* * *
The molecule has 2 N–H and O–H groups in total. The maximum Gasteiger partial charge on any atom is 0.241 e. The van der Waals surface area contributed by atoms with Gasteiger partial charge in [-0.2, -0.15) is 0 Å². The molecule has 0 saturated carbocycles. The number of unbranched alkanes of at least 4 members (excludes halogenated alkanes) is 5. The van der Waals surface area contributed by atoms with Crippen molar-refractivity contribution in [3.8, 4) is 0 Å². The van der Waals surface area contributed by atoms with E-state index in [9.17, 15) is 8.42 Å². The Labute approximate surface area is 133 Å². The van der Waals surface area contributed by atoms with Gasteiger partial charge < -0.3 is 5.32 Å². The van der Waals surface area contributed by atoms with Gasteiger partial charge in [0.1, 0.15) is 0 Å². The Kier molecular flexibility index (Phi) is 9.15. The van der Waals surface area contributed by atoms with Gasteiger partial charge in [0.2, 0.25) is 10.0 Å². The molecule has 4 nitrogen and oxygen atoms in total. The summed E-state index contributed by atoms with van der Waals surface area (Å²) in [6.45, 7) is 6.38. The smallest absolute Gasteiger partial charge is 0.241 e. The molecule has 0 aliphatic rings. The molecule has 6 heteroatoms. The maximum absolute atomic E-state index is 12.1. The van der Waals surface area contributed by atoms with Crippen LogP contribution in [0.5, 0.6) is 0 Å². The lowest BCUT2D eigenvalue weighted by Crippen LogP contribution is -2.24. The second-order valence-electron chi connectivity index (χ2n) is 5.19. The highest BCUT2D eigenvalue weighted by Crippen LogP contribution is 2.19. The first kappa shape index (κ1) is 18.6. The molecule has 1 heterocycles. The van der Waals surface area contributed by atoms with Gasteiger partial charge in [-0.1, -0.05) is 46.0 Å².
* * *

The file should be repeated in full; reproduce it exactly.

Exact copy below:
The molecule has 2 N–H and O–H groups in total. The maximum Gasteiger partial charge on any atom is 0.241 e. The van der Waals surface area contributed by atoms with Gasteiger partial charge in [-0.2, -0.15) is 0 Å². The molecule has 0 saturated carbocycles. The number of unbranched alkanes of at least 4 members (excludes halogenated alkanes) is 5. The van der Waals surface area contributed by atoms with Crippen molar-refractivity contribution in [3.8, 4) is 0 Å². The van der Waals surface area contributed by atoms with E-state index in [9.17, 15) is 8.42 Å². The Labute approximate surface area is 133 Å². The van der Waals surface area contributed by atoms with Gasteiger partial charge < -0.3 is 5.32 Å². The van der Waals surface area contributed by atoms with Gasteiger partial charge in [0.1, 0.15) is 0 Å². The Kier molecular flexibility index (Phi) is 9.15. The van der Waals surface area contributed by atoms with Gasteiger partial charge in [0.2, 0.25) is 10.0 Å². The molecule has 4 nitrogen and oxygen atoms in total. The summed E-state index contributed by atoms with van der Waals surface area (Å²) in [6.45, 7) is 6.38. The smallest absolute Gasteiger partial charge is 0.241 e. The molecule has 0 aliphatic rings. The molecule has 6 heteroatoms. The maximum absolute atomic E-state index is 12.1. The van der Waals surface area contributed by atoms with Crippen LogP contribution in [0.5, 0.6) is 0 Å². The lowest BCUT2D eigenvalue weighted by Crippen LogP contribution is -2.24. The second-order valence-electron chi connectivity index (χ2n) is 5.19. The highest BCUT2D eigenvalue weighted by Crippen LogP contribution is 2.19. The first kappa shape index (κ1) is 18.6. The molecule has 1 heterocycles. The van der Waals surface area contributed by atoms with Gasteiger partial charge in [-0.1, -0.05) is 46.0 Å².